I order a pizza from the Italian eatery down the block and hand Logan a twenty. “I want that pizza back here whole. And I want my change,” I call as he walks out with a wave and a cheeky grin. Blowing out a heavy breath, I turn my attention to Matty. Our eyes meet, and I see him chewing on his lip. “Are you okay?” I ask. He nods. “Is this a no-talking day?”
“No,” he mumbles.
“Then talk to me.” He shrugs and starts picking at his fingernails. “Do you want to go back to the Barkers’?”
“Seriously, Matthew,” I say firmly. “You need to give me more than these one syllable answers. Otherwise, I’m going to assume you want to go with Logan regardless of how it affects you.” He shrugs again and I let out a frustrated growl before picking up my phone to begin searching for a placement for the night.
Twenty minutes later, Logan returns with a supreme pizza. He has a half-eaten slice in his hand.
“Sorry, couldn’t wait,” he says, mouth full. He hands me five bucks in change and sits the box down on my desk. Despite saying he wasn’t hungry, Matty eats two pieces. I eat one and Logan eats the rest.
At eleven o’clock, I’m about to give up and have the boys crash in the break room when I come across one last option. It’s tucked into the back of my Rolodex, which I rarely use anymore because it’s much easier to just plug contacts into my phone or computer. But desperation led me to flip through it. I lift the card.
Wyatt House is a group home for boys ages eleven to eighteen. I’ve never placed any children there, but some of my coworkers have. I would always rather avoid group homes if possible. They’re meant for higher-risk kids and teenagers, and tend to be a little more like an institution and less like a home. But right now I don’t have much of a choice.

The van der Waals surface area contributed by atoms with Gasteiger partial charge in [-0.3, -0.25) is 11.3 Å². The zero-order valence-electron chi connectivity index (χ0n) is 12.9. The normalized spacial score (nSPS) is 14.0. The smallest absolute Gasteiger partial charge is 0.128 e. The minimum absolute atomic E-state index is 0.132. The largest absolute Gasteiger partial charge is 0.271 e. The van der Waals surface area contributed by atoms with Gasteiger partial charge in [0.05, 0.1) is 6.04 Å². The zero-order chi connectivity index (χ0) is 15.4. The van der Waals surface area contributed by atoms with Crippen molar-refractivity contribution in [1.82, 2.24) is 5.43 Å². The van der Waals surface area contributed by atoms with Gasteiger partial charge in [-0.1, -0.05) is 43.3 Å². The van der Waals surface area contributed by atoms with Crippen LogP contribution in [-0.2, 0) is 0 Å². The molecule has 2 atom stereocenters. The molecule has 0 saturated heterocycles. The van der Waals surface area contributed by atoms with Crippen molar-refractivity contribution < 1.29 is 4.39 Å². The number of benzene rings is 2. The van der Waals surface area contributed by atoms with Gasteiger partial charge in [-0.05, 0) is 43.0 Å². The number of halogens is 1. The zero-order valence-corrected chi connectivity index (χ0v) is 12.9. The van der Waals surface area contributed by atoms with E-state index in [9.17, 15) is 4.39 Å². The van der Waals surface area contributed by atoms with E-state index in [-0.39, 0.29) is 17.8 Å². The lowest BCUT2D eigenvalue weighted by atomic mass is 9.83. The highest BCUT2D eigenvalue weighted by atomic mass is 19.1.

Matty and Logan are both fed up with waiting. Matty closed his eyes and seems to have fallen asleep sitting up with his chin tucked into his chest. Logan is restless, fiddling with papers and pens and paperclips, rocking his chair back on its hind legs and trying to balance.
“One more, guys, and then I’m done for the night,” I say, running my hand through my hair. I dial the number.
“Wyatt House, this is Emily. How can I help you?” a female voice answers, sounding far too awake.
“Hi, this is Kayla Brooks with DHS. I was hoping you might have availability for the night…maybe longer.”
“Give me just a second.” She puts me on hold, and I smile. The song playing is “Highway to Hell.” Less than a minute later the line clicks.
“This is Dean.” The new voice on the other end of the phone is surprisingly attractive. I swallow dryly. Goose bumps appear on my arms, making me shiver.
“Hello?” the voice repeats.
“Oh. Hi. Sorry. This is Kayla Brooks with DHS. I was hoping you might have room for an emergency placement.” There is a significant amount of hope in my voice, but, at the same time, I’m not expecting anything.
“Yes, we do,” he answers.
“Really?” I practically squeal. I cover my mouth, embarrassed.
“How old is he?”
“There are two of them, actually. I probably should have said that before, but it’s late, and I’ve been doing this for four hours and—”
“I’ve got room. Names and ages?”
“Logan Davidson, seventeen, and Matthew Davidson, fourteen.”
“Reason for placement?”
“Logan was reprimanded for fighting with his foster father, and it was requested that he be removed from the home. They’re brothers. They come as a package deal.”
“Is this violence typical behavior for Logan?” he asks.
“It’s not…unusual, no.” I hear the panic in my voice. I have to assume that Dean can hear it, too. “But it’s not extremely common, either. If that makes sense,” I rush out, praying he doesn’t immediately say no and hang up.
“What about Matthew?”
“No. No violence at all.”
The line is quiet for a moment and I prepare myself for rejection.
“Okay. That’s everything I need for right now. Just make sure you bring me their paperwork. Do you have our address?”
“Yes.” I breathe out in relief. “I’ll have everything ready. Thank you so much, Mr.…”
“Dean,” he says.
“Thanks, Dean. I should be there in,” I look up at the clock on the wall, “probably twenty-five minutes.”
“That’s fine. I’ll be here.” His words are abrupt and professional, but his voice is sexy, smooth, and gravelly.
When I hang up, I bring my thumbnail up to my mouth, flustered. Raising my eyes, I see both boys staring at me.
“What the hell was that?” Logan bursts out.
“That. The whole…” He swirls his hand around his face and bites on his thumbnail, mocking me.
“That was me finding you guys a place to stay. Now zip it and come on.” I stand up, grabbing the paperwork for placement and their files. “Let’s go.”